Remember that holistic treatment focuses on the connection between mind, body, and spirit. Therefore, you’ll want to address how your addiction has impacted your mind. For example, an addicted person may spend so much time focused on drugs during the day that he or she can’t think about anything else. During detox, cravings will set in, and you’ll start thinking about your drug of choice a lot. Instead of ignoring those thoughts, a holistic approach would have you focus on how you can heal from them. You have a few different ways to go about this process. For instance, you might use any or all of the activities below:
- Writing in a journal about your experiences.
- Talking to friends and family members.
- Reading books about healing from substance abuse.
- Reading unrelated books when you need a distraction.
- Researching your therapy options.
Any of these activities will help you start to heal your mind, but they’re not the only options. If other hobbies and interests have helped your mental health in the past, then by all means, explore those options too.
Your body may have experienced some severe effects from the drugs or alcohol, so keep in mind that it may take some time for your body to heal. Many of your withdrawal symptoms will manifest themselves in your body. A few of these body-focused activities may help you deal with those symptoms:
- Relaxation techniques
- Healthy eating
Generally, just take care of yourself. Be gentle with your body and allow it to take the time that it needs to heal.
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The next part of the holistic approach is paying attention to your spirit. This part comes easiest for those who come from religious or spiritual backgrounds. However, those who come from more secular traditions can still embrace this part of the process by exploring different spiritual beliefs or defining spirituality as being in touch with one’s emotions. Either way, the following practices will help you embrace your healing from a spiritual perspective:
- Getting back in touch with your beliefs
- Reading holy texts
- Joining a spiritual community
In 2012, 8% of US adults used meditation. 9.5% practiced yoga.
Gather Your Support System
The problem with detoxing at home is that you may have to detox in the same environment in which you became addicted in the first place. You may find yourself in the presence of many different triggers. If you choose to detox from home, make sure that you have a strong network of friends and family who will support you during the process. Ask your friends to check on you regularly. If you can, stay at a friend or family member’s house, or have somebody stay with you.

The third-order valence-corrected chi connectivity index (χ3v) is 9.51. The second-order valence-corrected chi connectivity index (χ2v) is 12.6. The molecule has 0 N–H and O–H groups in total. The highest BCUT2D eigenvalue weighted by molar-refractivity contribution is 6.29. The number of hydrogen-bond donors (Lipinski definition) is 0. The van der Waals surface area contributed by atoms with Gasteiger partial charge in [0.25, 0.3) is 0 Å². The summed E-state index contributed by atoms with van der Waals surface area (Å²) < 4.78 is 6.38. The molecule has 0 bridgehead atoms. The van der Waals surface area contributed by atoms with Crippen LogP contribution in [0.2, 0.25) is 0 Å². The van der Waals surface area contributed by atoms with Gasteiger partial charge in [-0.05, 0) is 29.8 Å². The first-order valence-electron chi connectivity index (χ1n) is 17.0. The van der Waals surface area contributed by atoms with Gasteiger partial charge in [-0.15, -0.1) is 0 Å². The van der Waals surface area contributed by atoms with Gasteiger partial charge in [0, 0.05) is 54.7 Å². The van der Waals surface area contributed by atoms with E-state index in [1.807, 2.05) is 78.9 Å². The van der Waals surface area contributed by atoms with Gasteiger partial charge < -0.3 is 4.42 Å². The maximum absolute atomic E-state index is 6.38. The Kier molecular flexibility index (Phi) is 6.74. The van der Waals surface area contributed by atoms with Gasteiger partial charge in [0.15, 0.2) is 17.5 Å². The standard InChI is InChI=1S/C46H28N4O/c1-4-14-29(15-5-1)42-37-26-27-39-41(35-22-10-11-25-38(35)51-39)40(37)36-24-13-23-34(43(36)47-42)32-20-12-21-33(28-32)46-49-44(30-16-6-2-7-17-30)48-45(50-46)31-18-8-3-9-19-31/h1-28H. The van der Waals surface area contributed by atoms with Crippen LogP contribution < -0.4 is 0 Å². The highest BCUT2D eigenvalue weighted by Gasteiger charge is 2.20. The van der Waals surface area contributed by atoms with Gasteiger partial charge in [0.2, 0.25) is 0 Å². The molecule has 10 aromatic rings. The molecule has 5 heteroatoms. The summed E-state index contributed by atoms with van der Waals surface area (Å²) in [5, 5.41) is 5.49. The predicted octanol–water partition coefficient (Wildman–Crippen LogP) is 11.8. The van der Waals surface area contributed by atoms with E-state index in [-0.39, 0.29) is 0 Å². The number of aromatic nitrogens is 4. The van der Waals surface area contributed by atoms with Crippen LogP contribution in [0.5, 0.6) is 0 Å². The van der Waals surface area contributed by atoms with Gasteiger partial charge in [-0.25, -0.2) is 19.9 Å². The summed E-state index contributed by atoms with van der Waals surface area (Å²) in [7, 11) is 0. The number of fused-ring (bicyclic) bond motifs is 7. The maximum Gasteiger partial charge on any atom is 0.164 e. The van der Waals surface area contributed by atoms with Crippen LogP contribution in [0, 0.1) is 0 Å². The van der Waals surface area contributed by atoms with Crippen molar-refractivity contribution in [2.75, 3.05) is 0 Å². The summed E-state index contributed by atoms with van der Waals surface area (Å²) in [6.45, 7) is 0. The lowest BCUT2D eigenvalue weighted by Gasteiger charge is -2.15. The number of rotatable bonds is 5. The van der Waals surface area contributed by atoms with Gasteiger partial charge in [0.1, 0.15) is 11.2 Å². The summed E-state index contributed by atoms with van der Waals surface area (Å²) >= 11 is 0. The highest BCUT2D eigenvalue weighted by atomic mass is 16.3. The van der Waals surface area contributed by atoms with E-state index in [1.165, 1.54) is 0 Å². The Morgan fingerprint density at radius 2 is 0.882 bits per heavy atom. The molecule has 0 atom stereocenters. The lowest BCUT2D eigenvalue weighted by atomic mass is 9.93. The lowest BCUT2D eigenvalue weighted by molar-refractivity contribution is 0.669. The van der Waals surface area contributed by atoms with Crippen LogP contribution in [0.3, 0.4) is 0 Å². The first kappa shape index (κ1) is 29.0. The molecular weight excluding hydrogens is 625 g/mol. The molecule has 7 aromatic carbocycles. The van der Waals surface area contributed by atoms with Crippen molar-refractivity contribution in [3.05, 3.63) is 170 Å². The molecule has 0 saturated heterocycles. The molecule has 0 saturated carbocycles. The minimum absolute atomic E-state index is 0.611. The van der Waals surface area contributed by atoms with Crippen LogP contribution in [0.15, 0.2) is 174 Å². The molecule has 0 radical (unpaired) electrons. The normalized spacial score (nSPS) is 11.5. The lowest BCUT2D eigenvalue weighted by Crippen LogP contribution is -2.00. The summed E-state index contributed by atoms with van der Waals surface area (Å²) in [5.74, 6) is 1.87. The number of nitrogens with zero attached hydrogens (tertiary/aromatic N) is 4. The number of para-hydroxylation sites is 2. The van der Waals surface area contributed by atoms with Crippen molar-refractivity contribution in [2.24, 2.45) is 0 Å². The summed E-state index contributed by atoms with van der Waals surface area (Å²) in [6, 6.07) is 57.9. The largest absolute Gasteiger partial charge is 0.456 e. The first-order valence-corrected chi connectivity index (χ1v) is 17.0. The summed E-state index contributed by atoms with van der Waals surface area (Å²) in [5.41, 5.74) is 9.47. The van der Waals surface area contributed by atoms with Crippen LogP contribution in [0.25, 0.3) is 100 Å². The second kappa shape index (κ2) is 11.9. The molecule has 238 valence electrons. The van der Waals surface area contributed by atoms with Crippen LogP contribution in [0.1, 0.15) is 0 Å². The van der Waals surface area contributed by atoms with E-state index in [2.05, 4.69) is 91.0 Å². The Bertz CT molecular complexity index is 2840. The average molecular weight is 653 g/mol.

Who Should Not Detox at Home?
As mentioned above, most experts recommend detoxing under medical supervision. Some drugs have a more dangerous detox process than other drugs. Usually, the more dangerous the drug, the more dangerous the detox process. Many drugs, especially heroin and opioid drugs, require a “tapering off” process rather than an immediate stop. A sudden absence of these drugs can cause an addicted person to experience a heart attack or seizure. Only trained medical professionals can safely administer the tapering off method for detox.
However, even if you undergo medical detox, you can still pursue a holistic path to healing. Even from a detox facility, you can focus on your mind, body, and spirit by employing many of the techniques listed above. For example, you might bring your journal with you to the facility, meditate during your stay, and practice bodily relaxation techniques such as deep breathing exercises.
More Detox and Rehab Information
Are you trying to decide which path to healing might be right for you? Is someone you love suffering from a substance use disorder? Rehab Info can provide you with information about detox and other treatment options.